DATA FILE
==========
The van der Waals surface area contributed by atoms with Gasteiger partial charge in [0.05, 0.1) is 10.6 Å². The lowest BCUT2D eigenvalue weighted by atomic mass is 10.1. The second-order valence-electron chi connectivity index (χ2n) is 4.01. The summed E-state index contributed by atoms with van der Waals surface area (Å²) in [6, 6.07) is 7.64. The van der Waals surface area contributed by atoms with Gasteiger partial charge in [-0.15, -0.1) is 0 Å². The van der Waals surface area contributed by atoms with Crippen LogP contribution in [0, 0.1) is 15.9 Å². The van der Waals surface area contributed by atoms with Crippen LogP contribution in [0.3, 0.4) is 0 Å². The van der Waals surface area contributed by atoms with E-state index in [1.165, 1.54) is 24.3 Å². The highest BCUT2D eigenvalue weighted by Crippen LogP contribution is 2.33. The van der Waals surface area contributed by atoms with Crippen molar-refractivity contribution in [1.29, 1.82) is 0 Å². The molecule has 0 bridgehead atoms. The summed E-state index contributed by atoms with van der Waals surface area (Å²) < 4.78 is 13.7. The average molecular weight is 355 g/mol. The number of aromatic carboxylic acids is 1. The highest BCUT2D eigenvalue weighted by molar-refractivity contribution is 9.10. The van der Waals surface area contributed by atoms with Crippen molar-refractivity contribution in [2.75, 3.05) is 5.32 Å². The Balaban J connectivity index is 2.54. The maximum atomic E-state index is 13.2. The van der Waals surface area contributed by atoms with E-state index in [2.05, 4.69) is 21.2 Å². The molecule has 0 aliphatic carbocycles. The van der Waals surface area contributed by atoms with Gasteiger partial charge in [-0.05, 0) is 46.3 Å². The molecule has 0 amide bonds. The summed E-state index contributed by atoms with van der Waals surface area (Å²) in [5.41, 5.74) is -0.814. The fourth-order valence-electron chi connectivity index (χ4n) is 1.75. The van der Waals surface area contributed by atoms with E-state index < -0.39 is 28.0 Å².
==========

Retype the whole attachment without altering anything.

The van der Waals surface area contributed by atoms with Gasteiger partial charge in [0.05, 0.1) is 10.6 Å². The lowest BCUT2D eigenvalue weighted by atomic mass is 10.1. The second-order valence-electron chi connectivity index (χ2n) is 4.01. The summed E-state index contributed by atoms with van der Waals surface area (Å²) in [6, 6.07) is 7.64. The van der Waals surface area contributed by atoms with Gasteiger partial charge in [-0.15, -0.1) is 0 Å². The van der Waals surface area contributed by atoms with Crippen LogP contribution in [0, 0.1) is 15.9 Å². The van der Waals surface area contributed by atoms with Crippen LogP contribution in [0.3, 0.4) is 0 Å². The van der Waals surface area contributed by atoms with E-state index in [1.165, 1.54) is 24.3 Å². The highest BCUT2D eigenvalue weighted by Crippen LogP contribution is 2.33. The van der Waals surface area contributed by atoms with Crippen molar-refractivity contribution in [1.29, 1.82) is 0 Å². The molecule has 0 bridgehead atoms. The summed E-state index contributed by atoms with van der Waals surface area (Å²) < 4.78 is 13.7. The average molecular weight is 355 g/mol. The number of aromatic carboxylic acids is 1. The highest BCUT2D eigenvalue weighted by molar-refractivity contribution is 9.10. The van der Waals surface area contributed by atoms with Crippen molar-refractivity contribution in [2.75, 3.05) is 5.32 Å². The Balaban J connectivity index is 2.54. The maximum atomic E-state index is 13.2. The van der Waals surface area contributed by atoms with E-state index in [2.05, 4.69) is 21.2 Å². The molecule has 0 aliphatic carbocycles. The van der Waals surface area contributed by atoms with Gasteiger partial charge in [-0.05, 0) is 46.3 Å². The molecule has 0 amide bonds. The summed E-state index contributed by atoms with van der Waals surface area (Å²) in [5.41, 5.74) is -0.814. The fourth-order valence-electron chi connectivity index (χ4n) is 1.75. The van der Waals surface area contributed by atoms with E-state index < -0.39 is 28.0 Å².